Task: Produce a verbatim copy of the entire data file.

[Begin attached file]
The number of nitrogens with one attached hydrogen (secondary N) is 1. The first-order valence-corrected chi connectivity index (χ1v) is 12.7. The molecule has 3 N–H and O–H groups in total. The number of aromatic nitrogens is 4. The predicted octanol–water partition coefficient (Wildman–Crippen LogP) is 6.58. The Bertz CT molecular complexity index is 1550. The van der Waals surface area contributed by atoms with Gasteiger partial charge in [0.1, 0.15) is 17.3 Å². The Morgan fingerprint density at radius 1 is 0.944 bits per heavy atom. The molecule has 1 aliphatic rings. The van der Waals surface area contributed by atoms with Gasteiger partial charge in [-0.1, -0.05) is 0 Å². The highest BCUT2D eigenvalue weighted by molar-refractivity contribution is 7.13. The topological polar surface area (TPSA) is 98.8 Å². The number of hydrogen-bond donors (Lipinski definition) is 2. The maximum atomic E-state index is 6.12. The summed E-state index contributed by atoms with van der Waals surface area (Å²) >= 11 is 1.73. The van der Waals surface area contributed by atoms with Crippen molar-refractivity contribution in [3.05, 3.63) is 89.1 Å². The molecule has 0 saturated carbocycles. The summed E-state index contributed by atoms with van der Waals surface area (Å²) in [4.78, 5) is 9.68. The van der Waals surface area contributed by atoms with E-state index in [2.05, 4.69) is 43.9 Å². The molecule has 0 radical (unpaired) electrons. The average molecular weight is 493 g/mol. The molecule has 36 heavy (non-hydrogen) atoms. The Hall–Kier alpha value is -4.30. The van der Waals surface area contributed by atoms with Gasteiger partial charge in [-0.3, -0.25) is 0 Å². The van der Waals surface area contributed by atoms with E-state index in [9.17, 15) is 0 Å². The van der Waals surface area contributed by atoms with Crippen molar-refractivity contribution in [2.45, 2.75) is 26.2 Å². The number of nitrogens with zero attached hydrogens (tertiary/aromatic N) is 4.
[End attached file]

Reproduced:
The number of nitrogens with one attached hydrogen (secondary N) is 1. The first-order valence-corrected chi connectivity index (χ1v) is 12.7. The molecule has 3 N–H and O–H groups in total. The number of aromatic nitrogens is 4. The predicted octanol–water partition coefficient (Wildman–Crippen LogP) is 6.58. The Bertz CT molecular complexity index is 1550. The van der Waals surface area contributed by atoms with Gasteiger partial charge in [0.1, 0.15) is 17.3 Å². The Morgan fingerprint density at radius 1 is 0.944 bits per heavy atom. The molecule has 1 aliphatic rings. The van der Waals surface area contributed by atoms with Gasteiger partial charge in [-0.1, -0.05) is 0 Å². The highest BCUT2D eigenvalue weighted by molar-refractivity contribution is 7.13. The topological polar surface area (TPSA) is 98.8 Å². The number of hydrogen-bond donors (Lipinski definition) is 2. The maximum atomic E-state index is 6.12. The summed E-state index contributed by atoms with van der Waals surface area (Å²) >= 11 is 1.73. The van der Waals surface area contributed by atoms with Crippen molar-refractivity contribution in [3.05, 3.63) is 89.1 Å². The molecule has 0 saturated carbocycles. The summed E-state index contributed by atoms with van der Waals surface area (Å²) in [4.78, 5) is 9.68. The van der Waals surface area contributed by atoms with E-state index in [2.05, 4.69) is 43.9 Å². The molecule has 0 radical (unpaired) electrons. The average molecular weight is 493 g/mol. The molecule has 36 heavy (non-hydrogen) atoms. The Hall–Kier alpha value is -4.30. The van der Waals surface area contributed by atoms with Gasteiger partial charge in [-0.3, -0.25) is 0 Å². The van der Waals surface area contributed by atoms with E-state index in [9.17, 15) is 0 Å². The van der Waals surface area contributed by atoms with Crippen molar-refractivity contribution in [2.45, 2.75) is 26.2 Å². The number of nitrogens with zero attached hydrogens (tertiary/aromatic N) is 4.